How does Amazon EKS Works?
Each EKS cluster has two main components: Control Plane and Worker Nodes.
- Control Plane: The Control Plane consists of three Kubernetes master nodes in three different availability zones (AZs). All incoming traffic to Kubernetes API comes through the network load balancer (NLB). It runs on the virtual private cloud controlled by Amazon. The Control Panel is fully managed by AWS and can't be managed directly by the organization.
- Worker Nodes: The Worker Nodes run on the Amazon EC2 instances. Any instance in AWS can be used as a worker node. These worker nodes can be accessed through SSH or provisioned without automation. A cluster of worker nodes runs an organization's containers while the control plane manages and monitors when and where containers are started. Through EKS, worker nodes are provisioned via a single command in the EKS console, CLI, or API, while AWS provisions, scales, and manages the Control Plane securely.
Hence, without EKS, organizations would have to run the Control Plane and Worker Nodes.
Setting up a new Kubernetes cluster with EKS can be done simply using the AWS management console. Then, containerized applications can be scheduled in the new cluster in the same way as with any other Kubernetes installation:
With EKS, you don't need to set up Kubernetes, install management or monitoring tools or provision your own nodes. However, you will still need to perform some manual tasks, such as upgrading to newer versions of Kubernetes when available.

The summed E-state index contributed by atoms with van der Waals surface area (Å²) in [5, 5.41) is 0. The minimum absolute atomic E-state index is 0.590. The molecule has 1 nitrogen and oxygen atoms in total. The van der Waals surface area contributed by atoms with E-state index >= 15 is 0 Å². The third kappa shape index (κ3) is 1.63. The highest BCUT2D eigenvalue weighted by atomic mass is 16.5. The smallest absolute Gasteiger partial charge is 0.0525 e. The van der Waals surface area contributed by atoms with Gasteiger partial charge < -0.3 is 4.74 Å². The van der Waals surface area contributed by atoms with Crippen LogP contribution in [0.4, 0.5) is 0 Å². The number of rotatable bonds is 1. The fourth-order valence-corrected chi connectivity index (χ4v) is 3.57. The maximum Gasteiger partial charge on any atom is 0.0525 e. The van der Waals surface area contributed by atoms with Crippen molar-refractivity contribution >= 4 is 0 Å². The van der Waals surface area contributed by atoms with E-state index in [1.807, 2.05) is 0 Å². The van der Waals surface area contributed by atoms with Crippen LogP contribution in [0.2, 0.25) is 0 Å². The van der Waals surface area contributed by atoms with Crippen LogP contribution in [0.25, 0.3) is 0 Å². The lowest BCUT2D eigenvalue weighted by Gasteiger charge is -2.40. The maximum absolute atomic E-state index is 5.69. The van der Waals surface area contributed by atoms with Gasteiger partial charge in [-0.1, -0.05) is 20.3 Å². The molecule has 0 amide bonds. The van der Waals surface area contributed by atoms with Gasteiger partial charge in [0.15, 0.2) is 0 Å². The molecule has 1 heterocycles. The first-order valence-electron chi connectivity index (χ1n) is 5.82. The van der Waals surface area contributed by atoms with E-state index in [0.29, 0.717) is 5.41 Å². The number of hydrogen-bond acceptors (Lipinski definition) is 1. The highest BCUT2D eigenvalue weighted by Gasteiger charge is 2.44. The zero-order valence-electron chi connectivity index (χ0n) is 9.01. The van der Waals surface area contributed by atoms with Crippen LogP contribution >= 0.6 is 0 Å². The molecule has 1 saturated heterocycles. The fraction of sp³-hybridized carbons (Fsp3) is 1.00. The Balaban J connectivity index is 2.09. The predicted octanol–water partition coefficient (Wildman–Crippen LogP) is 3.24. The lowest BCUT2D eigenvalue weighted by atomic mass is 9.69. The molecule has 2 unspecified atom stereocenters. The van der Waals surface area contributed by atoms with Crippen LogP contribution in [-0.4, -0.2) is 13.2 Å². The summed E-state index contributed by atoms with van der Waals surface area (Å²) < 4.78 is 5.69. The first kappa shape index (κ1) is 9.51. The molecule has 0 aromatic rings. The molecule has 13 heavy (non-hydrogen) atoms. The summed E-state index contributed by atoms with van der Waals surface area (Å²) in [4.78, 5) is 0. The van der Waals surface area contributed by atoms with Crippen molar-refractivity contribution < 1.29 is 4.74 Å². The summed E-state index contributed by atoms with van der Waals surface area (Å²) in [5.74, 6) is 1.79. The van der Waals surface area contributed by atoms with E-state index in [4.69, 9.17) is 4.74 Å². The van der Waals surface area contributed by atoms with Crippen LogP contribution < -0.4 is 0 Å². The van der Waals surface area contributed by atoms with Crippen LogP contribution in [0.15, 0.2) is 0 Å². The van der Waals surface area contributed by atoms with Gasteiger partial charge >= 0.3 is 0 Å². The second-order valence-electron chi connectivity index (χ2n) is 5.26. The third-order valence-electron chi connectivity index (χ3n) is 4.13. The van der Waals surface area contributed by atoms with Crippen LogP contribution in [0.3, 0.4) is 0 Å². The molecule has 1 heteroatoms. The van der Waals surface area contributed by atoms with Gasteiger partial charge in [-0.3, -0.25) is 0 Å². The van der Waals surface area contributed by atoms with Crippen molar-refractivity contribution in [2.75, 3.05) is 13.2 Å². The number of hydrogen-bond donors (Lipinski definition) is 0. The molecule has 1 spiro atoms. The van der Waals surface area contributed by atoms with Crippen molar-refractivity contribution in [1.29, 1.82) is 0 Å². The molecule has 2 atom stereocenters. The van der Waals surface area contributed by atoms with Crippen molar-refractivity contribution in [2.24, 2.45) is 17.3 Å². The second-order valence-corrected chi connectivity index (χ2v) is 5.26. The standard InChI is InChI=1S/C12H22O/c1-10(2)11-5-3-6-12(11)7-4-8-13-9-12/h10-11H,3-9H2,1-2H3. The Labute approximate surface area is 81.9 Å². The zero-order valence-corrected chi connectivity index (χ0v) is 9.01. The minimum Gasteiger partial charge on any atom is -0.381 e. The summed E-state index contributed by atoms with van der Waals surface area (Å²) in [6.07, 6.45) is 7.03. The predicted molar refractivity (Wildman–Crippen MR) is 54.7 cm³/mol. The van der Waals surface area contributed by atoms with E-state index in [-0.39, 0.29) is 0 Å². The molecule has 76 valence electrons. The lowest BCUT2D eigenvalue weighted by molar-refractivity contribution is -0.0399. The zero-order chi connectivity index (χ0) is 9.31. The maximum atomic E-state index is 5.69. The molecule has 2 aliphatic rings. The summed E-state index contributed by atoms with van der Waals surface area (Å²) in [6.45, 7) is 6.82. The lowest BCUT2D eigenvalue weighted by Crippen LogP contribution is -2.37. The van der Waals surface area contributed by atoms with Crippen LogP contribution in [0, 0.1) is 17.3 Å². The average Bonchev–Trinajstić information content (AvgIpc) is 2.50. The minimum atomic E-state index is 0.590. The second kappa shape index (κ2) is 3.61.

What is Qovery?
Qovery provides a web interface to simplify app deployments on AWS for any developers. As a developer, deploying apps on AWS is not an easy task. Plus, Kubernetes is the best container orchestrator but lacks simplicity for most developers. This is where Qovery comes in. Qovery makes it easy for any developer to seamlessly deploy an application in a repo to AWS - by empowering Kubernetes behind the scene.
You can see Qovery as a tool that can help accelerate the deployment of applications in Kubernetes clusters while providing a great developer experience to deploy and manage your apps on AWS.
How does Kubernetes work with Qovery?
Qovery runs on your AWS account and installs a vanilla EKS cluster with a pre-installed set of features (Git deployment, Preview Environments...) for a better Developer Experience.
In this article, we covered 3 ways of installing Kubernetes on AWS. Kubernetes is known for being a challenge to manage manually and requiring advanced knowledge. The 3 solutions we covered offered the most flexibility and control, down to the simplest.
|Kubernetes with EC2
|Kubernetes with EKS
|Kubernetes with Qovery
Which one you choose will depend on how much control and flexibility you need over the infrastructure you are running on and the use case. The costs are likely similar for all three options mentioned, but the features, the availability, and the simplicity will push organizations one way or the other. For example, suppose you are a startup and plan deploying and running a highly available and resilient Kubernetes cluster in a production environment. In that case, you will probably need a quick and repeatable solution that simplifies administrative tasks like rolling upgrades without needing to put your hands in.